Pope Benedict XVI
If “chalice” is not required by the Latin language and it runs contrary to liturgical and patristic tradition, why are we saying it?
It's not the case that Francis has little interest in theological exchanges. Rather, interreligious friendships are more the basis for dialogue than its by-product.
Francis’s new language and style have not been universally welcomed by the bishops, especially those in Italy, where the old guard seems especially recalcitrant.
How is mercy key to understanding God? Commonweal posed this and other questions to Cardinal Walter Kasper.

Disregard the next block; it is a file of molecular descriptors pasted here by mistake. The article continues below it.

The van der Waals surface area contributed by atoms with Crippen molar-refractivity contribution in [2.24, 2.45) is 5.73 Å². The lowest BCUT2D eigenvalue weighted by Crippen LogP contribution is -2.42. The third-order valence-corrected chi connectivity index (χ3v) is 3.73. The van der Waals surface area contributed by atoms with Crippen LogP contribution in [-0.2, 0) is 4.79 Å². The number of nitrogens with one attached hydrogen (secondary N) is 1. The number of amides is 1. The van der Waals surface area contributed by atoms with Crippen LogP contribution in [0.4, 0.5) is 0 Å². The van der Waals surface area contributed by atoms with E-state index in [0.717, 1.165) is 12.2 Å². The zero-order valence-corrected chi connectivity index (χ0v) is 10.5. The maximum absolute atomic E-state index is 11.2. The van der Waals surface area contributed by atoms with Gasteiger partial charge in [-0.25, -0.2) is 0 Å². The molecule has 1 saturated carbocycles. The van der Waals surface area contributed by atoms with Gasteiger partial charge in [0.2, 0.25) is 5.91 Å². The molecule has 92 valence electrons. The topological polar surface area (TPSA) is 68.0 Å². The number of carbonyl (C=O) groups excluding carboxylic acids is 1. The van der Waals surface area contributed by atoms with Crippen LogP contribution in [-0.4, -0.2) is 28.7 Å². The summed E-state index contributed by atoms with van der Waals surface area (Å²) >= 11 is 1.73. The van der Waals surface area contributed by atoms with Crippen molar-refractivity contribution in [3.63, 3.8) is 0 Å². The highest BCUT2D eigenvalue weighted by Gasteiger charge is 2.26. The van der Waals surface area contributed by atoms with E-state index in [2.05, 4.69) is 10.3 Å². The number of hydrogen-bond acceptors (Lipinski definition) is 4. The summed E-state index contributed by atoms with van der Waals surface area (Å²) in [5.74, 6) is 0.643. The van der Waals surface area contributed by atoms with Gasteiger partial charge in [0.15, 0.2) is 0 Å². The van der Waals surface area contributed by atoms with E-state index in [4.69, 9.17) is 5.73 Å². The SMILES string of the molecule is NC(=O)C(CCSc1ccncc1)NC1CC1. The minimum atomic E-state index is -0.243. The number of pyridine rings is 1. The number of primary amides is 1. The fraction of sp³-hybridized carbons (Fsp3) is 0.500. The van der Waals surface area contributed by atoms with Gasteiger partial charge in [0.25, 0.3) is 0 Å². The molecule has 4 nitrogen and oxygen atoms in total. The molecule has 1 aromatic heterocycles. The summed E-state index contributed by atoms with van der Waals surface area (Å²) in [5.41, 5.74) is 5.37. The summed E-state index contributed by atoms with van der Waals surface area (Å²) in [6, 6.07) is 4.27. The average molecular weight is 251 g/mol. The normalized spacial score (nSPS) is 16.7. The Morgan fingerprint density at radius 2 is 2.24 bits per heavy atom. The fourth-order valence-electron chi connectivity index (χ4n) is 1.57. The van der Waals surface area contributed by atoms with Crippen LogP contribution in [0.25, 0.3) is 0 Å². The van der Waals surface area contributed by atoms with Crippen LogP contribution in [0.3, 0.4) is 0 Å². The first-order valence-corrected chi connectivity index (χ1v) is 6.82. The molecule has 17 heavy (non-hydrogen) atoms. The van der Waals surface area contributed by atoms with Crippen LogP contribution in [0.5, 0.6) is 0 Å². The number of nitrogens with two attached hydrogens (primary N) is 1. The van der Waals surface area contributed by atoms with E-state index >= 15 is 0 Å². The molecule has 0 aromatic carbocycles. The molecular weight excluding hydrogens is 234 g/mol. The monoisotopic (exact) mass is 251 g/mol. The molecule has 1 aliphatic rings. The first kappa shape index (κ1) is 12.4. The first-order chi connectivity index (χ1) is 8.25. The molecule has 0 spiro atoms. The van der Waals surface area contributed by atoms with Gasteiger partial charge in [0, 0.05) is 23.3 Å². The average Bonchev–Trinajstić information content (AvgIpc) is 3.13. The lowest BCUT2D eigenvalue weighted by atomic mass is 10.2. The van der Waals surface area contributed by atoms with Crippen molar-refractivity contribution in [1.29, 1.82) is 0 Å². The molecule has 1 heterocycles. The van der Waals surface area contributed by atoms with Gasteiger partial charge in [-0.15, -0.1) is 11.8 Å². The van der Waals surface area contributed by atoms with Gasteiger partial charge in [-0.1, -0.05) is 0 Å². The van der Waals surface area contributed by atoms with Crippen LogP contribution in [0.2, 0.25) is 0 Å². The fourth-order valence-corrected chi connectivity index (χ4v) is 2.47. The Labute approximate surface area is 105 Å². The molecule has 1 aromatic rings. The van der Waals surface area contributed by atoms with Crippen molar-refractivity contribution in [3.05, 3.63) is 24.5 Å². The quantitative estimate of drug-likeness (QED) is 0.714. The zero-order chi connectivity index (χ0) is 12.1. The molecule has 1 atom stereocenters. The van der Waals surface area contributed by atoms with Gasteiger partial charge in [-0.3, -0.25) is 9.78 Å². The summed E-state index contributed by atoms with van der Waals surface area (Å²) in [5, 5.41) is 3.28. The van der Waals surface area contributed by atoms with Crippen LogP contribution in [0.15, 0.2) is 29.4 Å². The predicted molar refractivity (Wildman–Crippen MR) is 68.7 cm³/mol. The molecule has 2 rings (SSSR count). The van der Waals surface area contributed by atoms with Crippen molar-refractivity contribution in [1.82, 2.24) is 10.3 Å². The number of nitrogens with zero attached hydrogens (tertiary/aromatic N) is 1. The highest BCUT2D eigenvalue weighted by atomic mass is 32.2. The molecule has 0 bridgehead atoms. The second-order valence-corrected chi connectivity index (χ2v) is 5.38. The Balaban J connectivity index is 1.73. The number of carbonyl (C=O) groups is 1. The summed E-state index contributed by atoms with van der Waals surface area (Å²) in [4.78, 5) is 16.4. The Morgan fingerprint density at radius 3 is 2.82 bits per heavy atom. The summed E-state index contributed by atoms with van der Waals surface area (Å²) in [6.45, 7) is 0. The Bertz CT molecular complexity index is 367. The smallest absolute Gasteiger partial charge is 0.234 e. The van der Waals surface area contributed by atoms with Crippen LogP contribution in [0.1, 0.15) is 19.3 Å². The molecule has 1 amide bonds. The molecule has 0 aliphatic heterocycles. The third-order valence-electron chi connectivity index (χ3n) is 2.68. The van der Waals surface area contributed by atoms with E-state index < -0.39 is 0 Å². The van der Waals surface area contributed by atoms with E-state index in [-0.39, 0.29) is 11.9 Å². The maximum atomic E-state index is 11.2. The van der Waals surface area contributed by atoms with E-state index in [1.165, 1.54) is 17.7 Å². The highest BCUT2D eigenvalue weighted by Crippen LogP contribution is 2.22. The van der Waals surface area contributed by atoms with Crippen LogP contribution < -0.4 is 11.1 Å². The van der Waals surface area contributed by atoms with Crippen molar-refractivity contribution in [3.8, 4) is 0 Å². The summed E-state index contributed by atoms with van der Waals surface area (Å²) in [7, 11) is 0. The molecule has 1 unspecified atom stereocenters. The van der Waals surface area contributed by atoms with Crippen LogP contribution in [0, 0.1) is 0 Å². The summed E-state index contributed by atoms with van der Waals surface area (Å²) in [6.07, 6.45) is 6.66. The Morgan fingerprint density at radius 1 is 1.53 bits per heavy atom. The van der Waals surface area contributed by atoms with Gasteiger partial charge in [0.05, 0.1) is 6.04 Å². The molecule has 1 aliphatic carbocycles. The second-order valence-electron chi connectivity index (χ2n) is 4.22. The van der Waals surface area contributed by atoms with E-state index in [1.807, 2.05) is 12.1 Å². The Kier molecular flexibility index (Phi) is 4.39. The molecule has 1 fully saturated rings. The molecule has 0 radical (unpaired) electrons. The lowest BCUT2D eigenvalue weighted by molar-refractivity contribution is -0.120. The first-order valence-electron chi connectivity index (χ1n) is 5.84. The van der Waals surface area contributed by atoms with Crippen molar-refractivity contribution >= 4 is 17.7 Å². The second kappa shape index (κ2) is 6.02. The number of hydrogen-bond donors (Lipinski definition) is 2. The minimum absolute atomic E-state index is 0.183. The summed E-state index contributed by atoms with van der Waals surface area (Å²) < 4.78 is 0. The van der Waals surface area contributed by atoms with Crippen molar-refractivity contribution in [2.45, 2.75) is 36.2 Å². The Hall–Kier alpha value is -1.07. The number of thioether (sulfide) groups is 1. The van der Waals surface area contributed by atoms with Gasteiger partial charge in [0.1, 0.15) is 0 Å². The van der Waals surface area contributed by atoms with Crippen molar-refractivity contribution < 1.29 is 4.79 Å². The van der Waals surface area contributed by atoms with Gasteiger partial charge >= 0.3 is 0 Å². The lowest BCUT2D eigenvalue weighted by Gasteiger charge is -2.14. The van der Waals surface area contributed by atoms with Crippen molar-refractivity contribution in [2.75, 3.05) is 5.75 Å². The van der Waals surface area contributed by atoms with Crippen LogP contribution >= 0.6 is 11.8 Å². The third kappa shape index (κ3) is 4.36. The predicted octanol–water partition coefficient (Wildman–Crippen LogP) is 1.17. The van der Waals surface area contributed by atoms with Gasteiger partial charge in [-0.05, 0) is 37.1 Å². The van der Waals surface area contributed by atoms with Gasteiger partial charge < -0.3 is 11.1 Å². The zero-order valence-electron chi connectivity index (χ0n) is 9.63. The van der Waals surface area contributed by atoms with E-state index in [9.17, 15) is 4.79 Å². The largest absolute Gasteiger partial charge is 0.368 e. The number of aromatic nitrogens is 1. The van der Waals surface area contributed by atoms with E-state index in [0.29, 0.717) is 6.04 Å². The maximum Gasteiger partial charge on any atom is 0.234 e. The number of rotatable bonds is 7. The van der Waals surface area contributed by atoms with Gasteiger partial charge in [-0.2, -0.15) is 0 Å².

Pope Francis boldly enlists the legacies of his two predecessors in support of his upcoming Synod on the Family.
"How do we portray the ur-conflict, the 'impossible relationship' between an old immovable object and a new irresistible force as they collided in...
To get an inkling of the power of anti-Judaic legacy, I recommend reading a gospel in one sitting. Or better yet, watch 'The Gospel of John' with a Jewish friend.
Recent papal teaching, particularly since John Paul II, portrays God’s covenant with the Jews as valid and irrevocable.
An interreligious dialogue in which parties explain away their distinctive truth claims can help to improve relations among participants, but at great cost.
To foster a more productive Catholic-Jewish dialogue we need to pose two further questions, one backward-looking and one forward-looking.
The differences between Francis and Benedict have been exaggerated, but the exhortation does signal a real contrast of emphasis between the two popes.